Gynecology and obstetrics experts in Atlanta say that one in three women over the age of 20 will experience a pelvic floor disorder (PFD) in their lifetime. And PFDs occur when women have weakened pelvic muscles or tears in the connective tissue which may cause pelvic organ prolapse, bladder control problems, or bowel control problems.
Gynecology and obstetrics: What is pelvic floor dysfunction?
OBGYN’s say that pelvic floor dysfunction is the inability to control the muscles of your pelvic floor.
The pelvic floor is the group of muscles and ligaments in the pelvic region. Your pelvic floor acts like a sling to support the organs in your pelvis — including the bladder, uterus, rectum, and or prostate. Contracting and relaxing these muscles allows you to control bowel movements, urination, and, for women particularly, sexual intercourse.
Pelvic floor dysfunction forces you to contract your muscles rather than relax them. As a result, you may experience difficulty having a bowel movement.
If left untreated, pelvic floor dysfunction can lead to discomfort, long-term colon damage, or infection.
Pelvic floor dysfunction symptoms
Gynecology and obstetrics experts explain that there are several symptoms associated with pelvic floor dysfunction. If someone is diagnosed with pelvic floor dysfunction, the patient may experience symptoms including:
- urinary issues, such as painful urination or the urge to urinate
- constipation or bowel strains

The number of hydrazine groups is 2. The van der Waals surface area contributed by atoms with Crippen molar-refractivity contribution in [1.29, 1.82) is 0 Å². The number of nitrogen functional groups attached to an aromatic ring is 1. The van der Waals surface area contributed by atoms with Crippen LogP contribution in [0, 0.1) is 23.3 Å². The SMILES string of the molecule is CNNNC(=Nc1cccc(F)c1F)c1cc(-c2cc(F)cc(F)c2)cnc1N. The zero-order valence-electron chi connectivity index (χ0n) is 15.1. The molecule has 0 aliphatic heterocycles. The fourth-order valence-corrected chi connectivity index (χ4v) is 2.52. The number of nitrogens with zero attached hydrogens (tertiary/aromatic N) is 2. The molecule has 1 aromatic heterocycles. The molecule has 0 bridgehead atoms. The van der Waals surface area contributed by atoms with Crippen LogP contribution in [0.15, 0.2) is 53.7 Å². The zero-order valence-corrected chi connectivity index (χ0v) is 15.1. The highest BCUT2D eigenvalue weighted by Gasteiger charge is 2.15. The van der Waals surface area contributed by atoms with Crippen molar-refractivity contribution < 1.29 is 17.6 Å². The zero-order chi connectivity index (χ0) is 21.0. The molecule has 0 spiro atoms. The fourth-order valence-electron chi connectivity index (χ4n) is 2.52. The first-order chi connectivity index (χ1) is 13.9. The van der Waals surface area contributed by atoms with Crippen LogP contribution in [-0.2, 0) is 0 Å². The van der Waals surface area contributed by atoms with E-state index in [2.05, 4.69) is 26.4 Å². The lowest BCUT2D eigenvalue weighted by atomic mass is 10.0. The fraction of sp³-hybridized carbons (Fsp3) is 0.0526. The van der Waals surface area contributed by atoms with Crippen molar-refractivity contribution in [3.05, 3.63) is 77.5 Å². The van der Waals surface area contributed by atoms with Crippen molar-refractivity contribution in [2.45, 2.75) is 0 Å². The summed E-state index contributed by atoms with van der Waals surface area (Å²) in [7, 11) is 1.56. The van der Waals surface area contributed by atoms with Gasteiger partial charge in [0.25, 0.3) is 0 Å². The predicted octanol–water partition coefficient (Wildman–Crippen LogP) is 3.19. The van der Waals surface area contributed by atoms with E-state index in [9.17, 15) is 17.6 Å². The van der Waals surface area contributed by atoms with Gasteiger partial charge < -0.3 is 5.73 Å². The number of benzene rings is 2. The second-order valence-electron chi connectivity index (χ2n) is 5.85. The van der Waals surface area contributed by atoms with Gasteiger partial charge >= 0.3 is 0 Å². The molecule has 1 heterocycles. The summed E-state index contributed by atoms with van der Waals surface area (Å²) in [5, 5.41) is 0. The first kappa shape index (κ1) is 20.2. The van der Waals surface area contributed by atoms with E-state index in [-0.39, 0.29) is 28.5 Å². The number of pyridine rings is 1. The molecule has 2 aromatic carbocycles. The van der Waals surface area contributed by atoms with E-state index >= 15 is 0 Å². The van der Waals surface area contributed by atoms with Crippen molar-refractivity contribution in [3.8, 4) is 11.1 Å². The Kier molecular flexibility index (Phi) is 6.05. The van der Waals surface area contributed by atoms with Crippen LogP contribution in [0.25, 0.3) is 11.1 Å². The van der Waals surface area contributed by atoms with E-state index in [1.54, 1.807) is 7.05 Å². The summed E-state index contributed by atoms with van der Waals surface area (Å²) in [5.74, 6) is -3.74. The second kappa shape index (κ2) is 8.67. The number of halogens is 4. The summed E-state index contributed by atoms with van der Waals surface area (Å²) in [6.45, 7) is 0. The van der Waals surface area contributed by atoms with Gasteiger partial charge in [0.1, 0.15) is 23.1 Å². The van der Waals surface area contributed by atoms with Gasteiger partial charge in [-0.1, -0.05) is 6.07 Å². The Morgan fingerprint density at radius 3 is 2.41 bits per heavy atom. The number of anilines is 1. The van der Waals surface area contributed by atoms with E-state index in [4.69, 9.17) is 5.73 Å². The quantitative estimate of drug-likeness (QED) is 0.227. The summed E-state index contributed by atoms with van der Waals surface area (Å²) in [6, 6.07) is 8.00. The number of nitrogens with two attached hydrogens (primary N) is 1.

- lower back pain
- pain in the pelvic region, rectum, or genitals
- discomfort during sexual intercourse for women
- pressure in the pelvic region or rectum
- muscle spasms in the pelvis
- Overactive bladder
- Painful intercourse
- Abnormal vaginal bleeding
- Bladder pain
- Bowel incontinence: Involuntary passing of gas or stool
What causes pelvic floor dysfunction?
The exact of a pelvic floor is still being researched, though specialist can link pelvic floor dysfunction to conditions or events that weaken the pelvic muscles or tear connective tissue:
- traumatic injury to the pelvic region
- pelvic surgery
- nerve damage
Treating pelvic floor dysfunction
The goal for treating pelvic floor dysfunction is to relax the pelvic floor muscles to make bowel movements easier and to provide more control. And there are 3 methods which are
Gynecology and Obstetrics expert in Atlanta and Alpharetta, GA
Although embarrassing or sometimes painful, pelvic floor dysfunction is a highly treatable condition. As your Atlanta and Alpharetta OB/GYN, our care at Georgia Obstetrics & Gynecology centers around you. We focus on providing you the thoughtful treatment that you deserve.
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